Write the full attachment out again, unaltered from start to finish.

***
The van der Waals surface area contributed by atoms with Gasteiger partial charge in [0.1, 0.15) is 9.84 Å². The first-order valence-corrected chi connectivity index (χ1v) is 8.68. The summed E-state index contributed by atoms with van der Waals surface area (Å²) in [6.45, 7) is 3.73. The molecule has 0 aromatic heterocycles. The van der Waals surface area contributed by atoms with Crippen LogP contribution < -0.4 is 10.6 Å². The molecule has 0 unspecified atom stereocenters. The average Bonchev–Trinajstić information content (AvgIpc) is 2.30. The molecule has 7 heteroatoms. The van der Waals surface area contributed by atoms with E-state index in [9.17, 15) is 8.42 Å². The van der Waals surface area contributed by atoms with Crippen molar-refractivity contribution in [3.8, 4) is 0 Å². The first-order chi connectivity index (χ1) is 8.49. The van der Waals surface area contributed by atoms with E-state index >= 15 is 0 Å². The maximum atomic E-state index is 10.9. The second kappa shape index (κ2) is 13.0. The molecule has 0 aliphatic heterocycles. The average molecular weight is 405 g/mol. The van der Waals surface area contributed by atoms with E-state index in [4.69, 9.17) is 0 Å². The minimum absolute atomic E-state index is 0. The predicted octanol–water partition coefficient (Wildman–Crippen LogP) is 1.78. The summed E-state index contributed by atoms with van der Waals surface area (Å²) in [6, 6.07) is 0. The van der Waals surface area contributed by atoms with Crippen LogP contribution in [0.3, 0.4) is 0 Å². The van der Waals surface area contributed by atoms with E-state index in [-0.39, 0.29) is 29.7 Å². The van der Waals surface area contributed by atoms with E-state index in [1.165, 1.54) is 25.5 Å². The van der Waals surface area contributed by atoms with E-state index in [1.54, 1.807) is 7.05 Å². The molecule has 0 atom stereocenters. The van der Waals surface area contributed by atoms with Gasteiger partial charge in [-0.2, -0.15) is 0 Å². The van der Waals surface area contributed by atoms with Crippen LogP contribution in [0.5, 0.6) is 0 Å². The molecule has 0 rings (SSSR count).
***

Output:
The van der Waals surface area contributed by atoms with Gasteiger partial charge in [0.1, 0.15) is 9.84 Å². The first-order valence-corrected chi connectivity index (χ1v) is 8.68. The summed E-state index contributed by atoms with van der Waals surface area (Å²) in [6.45, 7) is 3.73. The molecule has 0 aromatic heterocycles. The van der Waals surface area contributed by atoms with Crippen LogP contribution < -0.4 is 10.6 Å². The molecule has 0 unspecified atom stereocenters. The average Bonchev–Trinajstić information content (AvgIpc) is 2.30. The molecule has 7 heteroatoms. The van der Waals surface area contributed by atoms with E-state index in [9.17, 15) is 8.42 Å². The van der Waals surface area contributed by atoms with Crippen molar-refractivity contribution in [3.8, 4) is 0 Å². The first-order chi connectivity index (χ1) is 8.49. The van der Waals surface area contributed by atoms with E-state index >= 15 is 0 Å². The maximum atomic E-state index is 10.9. The second kappa shape index (κ2) is 13.0. The molecule has 0 aliphatic heterocycles. The average molecular weight is 405 g/mol. The van der Waals surface area contributed by atoms with E-state index in [4.69, 9.17) is 0 Å². The minimum absolute atomic E-state index is 0. The predicted octanol–water partition coefficient (Wildman–Crippen LogP) is 1.78. The summed E-state index contributed by atoms with van der Waals surface area (Å²) in [6, 6.07) is 0. The van der Waals surface area contributed by atoms with Crippen LogP contribution in [0.3, 0.4) is 0 Å². The van der Waals surface area contributed by atoms with E-state index in [-0.39, 0.29) is 29.7 Å². The van der Waals surface area contributed by atoms with E-state index in [1.165, 1.54) is 25.5 Å². The van der Waals surface area contributed by atoms with E-state index in [1.54, 1.807) is 7.05 Å². The molecule has 0 atom stereocenters. The van der Waals surface area contributed by atoms with Gasteiger partial charge in [-0.2, -0.15) is 0 Å². The van der Waals surface area contributed by atoms with Crippen LogP contribution in [0.5, 0.6) is 0 Å². The molecule has 0 rings (SSSR count).